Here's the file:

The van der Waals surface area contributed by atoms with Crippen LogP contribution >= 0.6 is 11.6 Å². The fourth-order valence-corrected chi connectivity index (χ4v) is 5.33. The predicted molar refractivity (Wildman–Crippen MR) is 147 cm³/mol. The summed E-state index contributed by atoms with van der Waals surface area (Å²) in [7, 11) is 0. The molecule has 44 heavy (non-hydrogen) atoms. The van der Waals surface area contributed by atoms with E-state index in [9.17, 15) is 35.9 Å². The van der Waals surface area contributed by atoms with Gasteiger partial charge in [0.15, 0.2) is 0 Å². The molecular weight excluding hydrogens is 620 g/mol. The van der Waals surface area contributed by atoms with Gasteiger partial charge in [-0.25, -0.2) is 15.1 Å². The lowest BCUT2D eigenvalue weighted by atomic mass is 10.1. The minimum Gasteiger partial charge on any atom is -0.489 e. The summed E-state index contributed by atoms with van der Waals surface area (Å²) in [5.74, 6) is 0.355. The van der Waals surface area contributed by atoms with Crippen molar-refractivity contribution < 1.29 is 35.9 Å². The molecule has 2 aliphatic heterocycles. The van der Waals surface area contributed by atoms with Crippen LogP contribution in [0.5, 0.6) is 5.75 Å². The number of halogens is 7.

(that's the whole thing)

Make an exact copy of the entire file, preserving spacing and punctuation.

The van der Waals surface area contributed by atoms with Crippen LogP contribution >= 0.6 is 11.6 Å². The fourth-order valence-corrected chi connectivity index (χ4v) is 5.33. The predicted molar refractivity (Wildman–Crippen MR) is 147 cm³/mol. The summed E-state index contributed by atoms with van der Waals surface area (Å²) in [7, 11) is 0. The molecule has 44 heavy (non-hydrogen) atoms. The van der Waals surface area contributed by atoms with E-state index in [9.17, 15) is 35.9 Å². The van der Waals surface area contributed by atoms with Gasteiger partial charge in [0.15, 0.2) is 0 Å². The molecular weight excluding hydrogens is 620 g/mol. The van der Waals surface area contributed by atoms with Gasteiger partial charge in [-0.25, -0.2) is 15.1 Å². The lowest BCUT2D eigenvalue weighted by atomic mass is 10.1. The minimum Gasteiger partial charge on any atom is -0.489 e. The summed E-state index contributed by atoms with van der Waals surface area (Å²) in [5.74, 6) is 0.355. The van der Waals surface area contributed by atoms with Crippen molar-refractivity contribution < 1.29 is 35.9 Å². The molecule has 2 aliphatic heterocycles. The van der Waals surface area contributed by atoms with Crippen LogP contribution in [0.5, 0.6) is 5.75 Å². The number of halogens is 7.